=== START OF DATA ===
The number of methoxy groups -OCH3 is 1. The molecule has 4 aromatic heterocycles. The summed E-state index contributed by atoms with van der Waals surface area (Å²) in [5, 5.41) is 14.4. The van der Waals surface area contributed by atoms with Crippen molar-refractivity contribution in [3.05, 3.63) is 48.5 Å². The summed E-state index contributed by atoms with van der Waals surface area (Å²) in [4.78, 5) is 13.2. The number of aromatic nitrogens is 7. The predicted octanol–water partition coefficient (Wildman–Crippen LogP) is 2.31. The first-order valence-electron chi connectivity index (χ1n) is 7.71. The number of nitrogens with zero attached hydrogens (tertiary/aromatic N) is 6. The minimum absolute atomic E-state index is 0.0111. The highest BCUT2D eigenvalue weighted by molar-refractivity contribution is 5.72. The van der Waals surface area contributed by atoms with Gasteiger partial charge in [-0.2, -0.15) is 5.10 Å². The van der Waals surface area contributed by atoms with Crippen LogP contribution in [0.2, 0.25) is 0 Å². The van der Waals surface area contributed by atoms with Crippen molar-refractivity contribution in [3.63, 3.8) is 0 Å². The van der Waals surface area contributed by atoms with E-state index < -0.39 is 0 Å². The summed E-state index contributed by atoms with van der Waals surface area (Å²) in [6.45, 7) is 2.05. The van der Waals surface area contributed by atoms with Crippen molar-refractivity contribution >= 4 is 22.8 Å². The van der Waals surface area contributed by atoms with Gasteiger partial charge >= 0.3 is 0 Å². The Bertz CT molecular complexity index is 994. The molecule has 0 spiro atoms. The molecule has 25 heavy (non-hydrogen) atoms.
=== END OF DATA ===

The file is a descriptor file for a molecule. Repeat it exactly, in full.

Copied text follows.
The number of methoxy groups -OCH3 is 1. The molecule has 4 aromatic heterocycles. The summed E-state index contributed by atoms with van der Waals surface area (Å²) in [5, 5.41) is 14.4. The van der Waals surface area contributed by atoms with Crippen molar-refractivity contribution in [3.05, 3.63) is 48.5 Å². The summed E-state index contributed by atoms with van der Waals surface area (Å²) in [4.78, 5) is 13.2. The number of aromatic nitrogens is 7. The predicted octanol–water partition coefficient (Wildman–Crippen LogP) is 2.31. The first-order valence-electron chi connectivity index (χ1n) is 7.71. The number of nitrogens with zero attached hydrogens (tertiary/aromatic N) is 6. The minimum absolute atomic E-state index is 0.0111. The highest BCUT2D eigenvalue weighted by molar-refractivity contribution is 5.72. The van der Waals surface area contributed by atoms with Gasteiger partial charge in [-0.2, -0.15) is 5.10 Å². The van der Waals surface area contributed by atoms with Crippen LogP contribution in [0.2, 0.25) is 0 Å². The van der Waals surface area contributed by atoms with Crippen molar-refractivity contribution in [3.63, 3.8) is 0 Å². The van der Waals surface area contributed by atoms with E-state index < -0.39 is 0 Å². The summed E-state index contributed by atoms with van der Waals surface area (Å²) in [6.45, 7) is 2.05. The van der Waals surface area contributed by atoms with Crippen molar-refractivity contribution >= 4 is 22.8 Å². The van der Waals surface area contributed by atoms with Gasteiger partial charge >= 0.3 is 0 Å². The Bertz CT molecular complexity index is 994. The molecule has 0 spiro atoms. The molecule has 25 heavy (non-hydrogen) atoms.